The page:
“It was increased by 9,271.5 hectares, an excess of 7,996, making 452 parcels illegal,” he adds.

Records obtained by Sunday Standard further reveal that in Reiyo group ranch in Nkoben Adjudication Section, original parcels were 34 in a registered area of 26.0 hectares.

“The hectares were increased to 878.6, an excess of 852.6, making 336 parcels illegal,” according to a confidential government document detailing the illegal encroachment.

Sisian in Ilmotiok Adjudication Section original parcels were 375 in a registered area of 443.5 hectares.

When allocation was done, it increased to 1,215.6, an excess of 772.1 hectares, rendering 340 parcels illegal.

At Enkaroni in formerly Ololulunga Adjudication Section, original parcels were 188 in a registered area of 1,097.0 hectares.

But when surveying was done, it ballooned to 1,215.6 hectares, an excess of 772.1 which rendered 676 illegal.

Enoosogon in the same adjudication section as Enkaroni, original parcels were 110 in a registered area of 155.0 hectares. When the allocation was done, it was extended into the forest by 653 hectares, an excess of 158 parcels.

Another document from the archives of the defunct Narok County Council, showed the forest was further encroached in 1999 when councilors through a full council resolution, decided to settle what they called “landless councillors”. Councillors were given land in the forest, exacerbating encroachment and degradation.

Most councillors sold their parcels of land and made quick money. When former President Kibaki took power in December 2002, conservationists hoped that his administration would address the matter and ensure that land hived off the forest would be returned.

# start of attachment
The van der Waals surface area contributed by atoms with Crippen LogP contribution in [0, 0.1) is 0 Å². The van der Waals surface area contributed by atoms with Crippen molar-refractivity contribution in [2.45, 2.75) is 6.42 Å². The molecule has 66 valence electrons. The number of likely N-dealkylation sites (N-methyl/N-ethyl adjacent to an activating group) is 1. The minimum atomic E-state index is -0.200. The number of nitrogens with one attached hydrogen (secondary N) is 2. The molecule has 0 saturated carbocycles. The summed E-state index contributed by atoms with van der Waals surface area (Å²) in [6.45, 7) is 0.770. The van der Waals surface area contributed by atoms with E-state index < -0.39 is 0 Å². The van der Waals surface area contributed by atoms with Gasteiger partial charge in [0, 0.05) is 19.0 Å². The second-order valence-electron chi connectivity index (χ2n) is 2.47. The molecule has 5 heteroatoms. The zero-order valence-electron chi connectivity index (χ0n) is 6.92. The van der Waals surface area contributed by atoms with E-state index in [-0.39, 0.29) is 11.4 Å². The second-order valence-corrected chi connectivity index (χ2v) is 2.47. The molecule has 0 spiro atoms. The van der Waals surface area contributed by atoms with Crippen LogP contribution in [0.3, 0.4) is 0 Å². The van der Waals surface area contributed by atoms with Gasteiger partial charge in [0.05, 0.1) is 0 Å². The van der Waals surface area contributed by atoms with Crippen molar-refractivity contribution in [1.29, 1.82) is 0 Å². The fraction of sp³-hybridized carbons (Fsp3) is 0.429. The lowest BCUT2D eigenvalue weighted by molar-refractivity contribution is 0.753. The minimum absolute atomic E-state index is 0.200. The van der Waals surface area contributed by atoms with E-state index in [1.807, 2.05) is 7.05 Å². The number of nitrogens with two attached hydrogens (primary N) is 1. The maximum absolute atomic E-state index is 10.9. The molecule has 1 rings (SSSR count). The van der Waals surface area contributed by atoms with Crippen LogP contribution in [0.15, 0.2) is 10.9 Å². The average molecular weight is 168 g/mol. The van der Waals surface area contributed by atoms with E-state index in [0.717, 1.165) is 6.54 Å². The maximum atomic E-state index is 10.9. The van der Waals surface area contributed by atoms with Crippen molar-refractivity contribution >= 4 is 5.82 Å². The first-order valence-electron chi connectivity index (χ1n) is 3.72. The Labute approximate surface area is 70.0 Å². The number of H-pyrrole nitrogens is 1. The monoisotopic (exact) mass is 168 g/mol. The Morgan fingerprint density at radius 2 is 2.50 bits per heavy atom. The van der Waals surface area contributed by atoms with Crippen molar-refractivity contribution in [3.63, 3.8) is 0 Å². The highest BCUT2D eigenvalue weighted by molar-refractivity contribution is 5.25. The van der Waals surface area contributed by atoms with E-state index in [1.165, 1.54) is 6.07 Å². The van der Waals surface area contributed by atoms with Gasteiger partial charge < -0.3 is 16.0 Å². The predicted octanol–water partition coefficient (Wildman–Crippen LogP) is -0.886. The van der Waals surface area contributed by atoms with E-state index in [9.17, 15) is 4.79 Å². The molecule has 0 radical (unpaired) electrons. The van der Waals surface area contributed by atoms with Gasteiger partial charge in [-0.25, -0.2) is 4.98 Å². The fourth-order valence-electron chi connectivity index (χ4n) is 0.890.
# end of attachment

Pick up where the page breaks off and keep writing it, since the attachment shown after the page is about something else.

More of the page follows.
In July 2005, some 12,000 families inside the forest were forcibly evicted but because Kibaki’s government was keen on passage of the Wako draft on the proposed new Constitution, which was facing stiff opposition, and so it allowed the evictees back.

It was at the same time that the early warning system division of the the United Nations Environment Programme, based in Nairobi, released a report that painted a grim picture of the destruction in the Mau forest complex.

The report stated in part; “Kenya stands to lose an economic worth over Sh30 billion if the destruction of Mau complex continued,” the 2008, UN Environment report warned.

The bleak data was worrying but little was being done to address the situation.

In 2009, the then Prime Minister Raila Odinga appointed a special task force on the conservation of the Mau.

In their report, the expert task force noted that between 1994 and 2009, some 107,707ha, representing 25 per cent of the Mau complex, had been converted into settlements and farmlands under the pretext of settling the landless poor – not to mention inconsistent forest policies by succeeding governments.

The task force report went on to give a stark warning: “In 2001, 61,587 hectares of forest in the Mau Complex were excised.

In addition, an estimated 29,000 hectares have been encroached in the remaining protected forests of the Mau Complex, while over 17,000 hectares were illegally allocated in Maasai Mau alone.

Such an extensive and on-going destruction of a key natural asset for the country is a matter of national emergency. It presents significant environmental, economic and security threats.

Most of the illegal encroachment was by prominent personalities during the Kanu era.

To save the Mau Complex, the task force recommended the establishment of a 24km cut-line, to act as a buffer between the forest and human settlements, and called for the evictions of illegal settlers within the complex.